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3 Ways Industry Experience Can Launch Your Sports Career

Before we jump into the three ways industry experience can help launch your sports career, it’s a good idea to first understand why employers want you to have industry experience.

Employers don’t want to spend the time, the money, or the energy to train you for certain aspects of the job. Some things just need to be learned in a real-world environment, not on the employer’s dime.

Employers also recognize that if you’ve been able to gain experience through an internship, or a part-time job, or even volunteering, this shows solid evidence that you’re willing to take action, a critical trait that employers love.

Your experience shows proof to employers that you’re a go-getter and that you’re truly passionate about your sports career. Employers also understand human nature: If you’re action-oriented before you have the job, the odds of you becoming an action-taking employee are very good.

The reverse is also true. If you can’t demonstrate on your resume that you’re action-oriented, then employers will perceive you as unmotivated, or just not that serious about your sports career.

Below are three ways sports industry experience can help launch your sports career:

1. Networking

Sports industry experience, even in a voluntary environment, gives you an excellent opportunity to network—directly—with employers. This type of networking is far more effective than online social networking, or even live networking events where everyone is trading business cards.

Working directly with sports executives and/or sports sponsors will put you in prime position to make a name for yourself and establish a good, hardworking reputation with a variety of prospective employers.

2. Test Drive Different Jobs

Gaining industry experience gives you the opportunity to try out different types of jobs in a variety of business segments. This is where you can learn a lot about yourself.

You might realize after working as an intern for your favorite Major League Baseball team, that going to games and working 15-hour days isn’t exactly as wonderful as you thought it was.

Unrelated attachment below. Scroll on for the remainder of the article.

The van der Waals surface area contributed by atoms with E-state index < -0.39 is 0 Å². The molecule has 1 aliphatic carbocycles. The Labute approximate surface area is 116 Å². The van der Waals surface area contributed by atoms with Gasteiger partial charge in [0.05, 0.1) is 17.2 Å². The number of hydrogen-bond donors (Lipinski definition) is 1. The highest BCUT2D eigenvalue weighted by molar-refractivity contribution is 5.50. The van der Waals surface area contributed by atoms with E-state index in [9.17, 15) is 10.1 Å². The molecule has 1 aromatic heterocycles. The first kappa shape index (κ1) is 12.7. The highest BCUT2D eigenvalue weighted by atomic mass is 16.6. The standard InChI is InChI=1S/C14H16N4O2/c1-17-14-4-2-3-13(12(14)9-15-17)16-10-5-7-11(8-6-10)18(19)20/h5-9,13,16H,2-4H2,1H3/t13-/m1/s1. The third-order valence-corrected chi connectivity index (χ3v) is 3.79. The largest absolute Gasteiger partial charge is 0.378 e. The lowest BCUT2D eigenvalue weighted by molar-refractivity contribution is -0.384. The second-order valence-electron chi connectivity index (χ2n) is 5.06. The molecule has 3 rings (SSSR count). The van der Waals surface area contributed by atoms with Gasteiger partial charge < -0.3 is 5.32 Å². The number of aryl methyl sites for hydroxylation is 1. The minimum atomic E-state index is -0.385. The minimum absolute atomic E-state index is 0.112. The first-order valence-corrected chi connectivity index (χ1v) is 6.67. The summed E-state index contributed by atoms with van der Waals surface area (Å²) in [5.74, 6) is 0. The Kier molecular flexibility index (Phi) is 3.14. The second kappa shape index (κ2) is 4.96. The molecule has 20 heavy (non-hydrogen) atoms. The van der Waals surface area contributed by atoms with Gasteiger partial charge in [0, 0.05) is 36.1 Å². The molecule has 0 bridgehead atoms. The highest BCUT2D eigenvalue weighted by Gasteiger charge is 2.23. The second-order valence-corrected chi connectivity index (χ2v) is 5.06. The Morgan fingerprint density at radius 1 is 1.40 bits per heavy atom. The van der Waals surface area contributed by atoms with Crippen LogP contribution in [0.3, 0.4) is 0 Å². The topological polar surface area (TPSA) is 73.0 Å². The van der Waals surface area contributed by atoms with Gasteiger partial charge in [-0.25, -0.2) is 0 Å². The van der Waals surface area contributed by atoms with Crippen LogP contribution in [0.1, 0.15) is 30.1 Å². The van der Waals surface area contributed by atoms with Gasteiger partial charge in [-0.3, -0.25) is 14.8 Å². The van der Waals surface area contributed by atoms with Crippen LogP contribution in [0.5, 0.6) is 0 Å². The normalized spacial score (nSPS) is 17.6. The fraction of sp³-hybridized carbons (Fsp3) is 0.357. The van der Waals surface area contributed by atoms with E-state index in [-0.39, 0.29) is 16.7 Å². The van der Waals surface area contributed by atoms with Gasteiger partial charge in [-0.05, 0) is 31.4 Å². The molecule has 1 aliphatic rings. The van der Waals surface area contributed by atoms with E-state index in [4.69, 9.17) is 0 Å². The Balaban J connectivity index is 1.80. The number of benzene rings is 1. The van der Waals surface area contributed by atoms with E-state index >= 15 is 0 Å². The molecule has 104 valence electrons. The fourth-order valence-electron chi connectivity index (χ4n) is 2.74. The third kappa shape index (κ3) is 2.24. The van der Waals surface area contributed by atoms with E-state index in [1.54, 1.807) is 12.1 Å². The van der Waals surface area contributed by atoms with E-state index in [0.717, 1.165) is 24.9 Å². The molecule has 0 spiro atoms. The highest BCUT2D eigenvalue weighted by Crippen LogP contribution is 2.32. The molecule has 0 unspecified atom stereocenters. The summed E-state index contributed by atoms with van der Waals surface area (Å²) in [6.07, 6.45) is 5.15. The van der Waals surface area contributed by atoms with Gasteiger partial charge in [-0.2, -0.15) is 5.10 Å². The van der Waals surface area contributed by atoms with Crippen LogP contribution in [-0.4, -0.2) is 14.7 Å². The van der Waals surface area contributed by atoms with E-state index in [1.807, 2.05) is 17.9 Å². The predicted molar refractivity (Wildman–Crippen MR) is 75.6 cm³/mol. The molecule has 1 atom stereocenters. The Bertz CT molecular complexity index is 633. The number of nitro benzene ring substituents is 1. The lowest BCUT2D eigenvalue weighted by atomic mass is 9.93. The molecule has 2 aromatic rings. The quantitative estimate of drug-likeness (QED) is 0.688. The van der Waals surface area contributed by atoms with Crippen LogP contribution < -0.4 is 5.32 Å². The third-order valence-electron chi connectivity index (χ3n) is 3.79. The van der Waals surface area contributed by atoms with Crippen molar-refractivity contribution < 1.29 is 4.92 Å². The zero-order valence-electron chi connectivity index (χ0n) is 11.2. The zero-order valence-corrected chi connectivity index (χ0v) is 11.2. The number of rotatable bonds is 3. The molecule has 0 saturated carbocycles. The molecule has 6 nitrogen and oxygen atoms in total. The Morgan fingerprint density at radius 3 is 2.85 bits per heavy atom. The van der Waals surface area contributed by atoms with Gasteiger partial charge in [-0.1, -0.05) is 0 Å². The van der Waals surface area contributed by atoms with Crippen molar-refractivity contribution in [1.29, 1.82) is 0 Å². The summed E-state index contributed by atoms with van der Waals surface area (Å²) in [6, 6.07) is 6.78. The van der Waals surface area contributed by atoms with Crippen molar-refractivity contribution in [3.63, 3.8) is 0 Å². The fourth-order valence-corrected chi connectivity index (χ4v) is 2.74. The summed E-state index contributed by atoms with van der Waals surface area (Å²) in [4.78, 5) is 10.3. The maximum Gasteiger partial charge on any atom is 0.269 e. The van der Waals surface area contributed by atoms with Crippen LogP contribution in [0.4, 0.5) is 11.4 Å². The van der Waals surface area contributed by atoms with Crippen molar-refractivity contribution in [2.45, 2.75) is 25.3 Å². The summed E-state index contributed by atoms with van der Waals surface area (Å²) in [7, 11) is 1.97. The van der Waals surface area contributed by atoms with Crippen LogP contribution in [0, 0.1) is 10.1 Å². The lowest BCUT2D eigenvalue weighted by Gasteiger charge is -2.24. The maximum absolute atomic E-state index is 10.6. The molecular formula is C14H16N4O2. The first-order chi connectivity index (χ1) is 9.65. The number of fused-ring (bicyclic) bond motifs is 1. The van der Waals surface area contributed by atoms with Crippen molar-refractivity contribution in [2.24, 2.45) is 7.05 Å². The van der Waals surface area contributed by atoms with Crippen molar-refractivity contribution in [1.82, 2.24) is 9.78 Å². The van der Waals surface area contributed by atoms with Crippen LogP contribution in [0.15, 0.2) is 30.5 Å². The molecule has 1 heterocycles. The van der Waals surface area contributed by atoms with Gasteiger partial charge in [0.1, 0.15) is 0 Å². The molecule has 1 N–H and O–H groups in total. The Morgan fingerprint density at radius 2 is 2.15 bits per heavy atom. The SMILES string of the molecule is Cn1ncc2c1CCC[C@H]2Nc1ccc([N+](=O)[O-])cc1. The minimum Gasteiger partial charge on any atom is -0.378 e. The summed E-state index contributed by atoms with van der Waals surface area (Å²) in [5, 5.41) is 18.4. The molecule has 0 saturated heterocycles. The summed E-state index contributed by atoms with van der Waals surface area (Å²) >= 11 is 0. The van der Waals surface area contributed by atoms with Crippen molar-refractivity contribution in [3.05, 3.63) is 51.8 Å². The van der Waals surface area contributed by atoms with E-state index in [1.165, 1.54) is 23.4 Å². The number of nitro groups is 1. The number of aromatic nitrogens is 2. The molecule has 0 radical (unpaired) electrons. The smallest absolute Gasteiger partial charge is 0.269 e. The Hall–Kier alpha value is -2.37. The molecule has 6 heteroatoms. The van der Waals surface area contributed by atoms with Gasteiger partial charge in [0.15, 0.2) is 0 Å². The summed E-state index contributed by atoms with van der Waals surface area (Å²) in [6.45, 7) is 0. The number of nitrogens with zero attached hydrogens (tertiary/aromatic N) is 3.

On the other hand, an internship with your favorite sneaker manufacturer might help you discover that selling something you love—during regular work hours, no less—is the type of career you could become passionate about.

Self-discovery is key because this will help you narrow your career focus and enable you to determine exactly where you want to go.

3. Build Your Portfolio

Gaining sports industry experience also allows you the opportunity to build a professional portfolio. Your portfolio may be the most important marketing tool you’ll create during this phase of your career launch.

Most students or career-changers (i.e. your competitors), won’t have a portfolio. That’s good news. You, on the other hand, will have one because in a a future blog post I’m going to show you a simple way to make one, regardless of the job you’re after.

I can’t stress enough how crucial it is to have a portfolio. Don’t let the word “portfolio” throw you off. It’s just a simple collection of photos and testimonials that highlight your experiences and your talent. However, when done right, it can be the most powerful and influential weapon you can bring to the interview.

Photo: by Chris McKinney

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4 Responses to 3 Ways Industry Experience Can Launch Your Sports Career

  1. JamieFavreau April 14, 2011 at 1:22 pm #

    Good advice. I work part time at the arena as an usher and though it isn’t glamourous or professional it is a networking type of job. I interact with the season ticket holders, I know what works and what doesn’t and I am the human side behind the CRM data they are obtaining. Plus, internally as a culture I know what is wrong and how to better fix it. So I would hope if the right person listened to what I have to say I could move up in the organization.

  2. ChrisMcKinney April 17, 2011 at 8:23 pm #

    Jamie – thanks for the nice comment.

    I think you would be wise to start blogging about “what works and what doesn’t.” Especially if you know how to “fix” things.

    The blog would give you a platform. It would also give you time to think through your ideas and lay them out in a way that would benefit those who read it (i.e. the right person).

    Start by figuring out who the right person — or people — are.

    Then create a blog that speaks to them.

    Send me a link when you get it going!


  3. JamieFavreau April 17, 2011 at 8:25 pm #

    @ChrisMcKinney Thanks. I am creating an executive summary and taking it to the top. I have a meeting with the Senior Vice President of Marketing and am going to be presenting it to him.

  4. ChrisMcKinney April 17, 2011 at 10:40 pm #

    @JamieFavreau Love it. Let me know how it goes.

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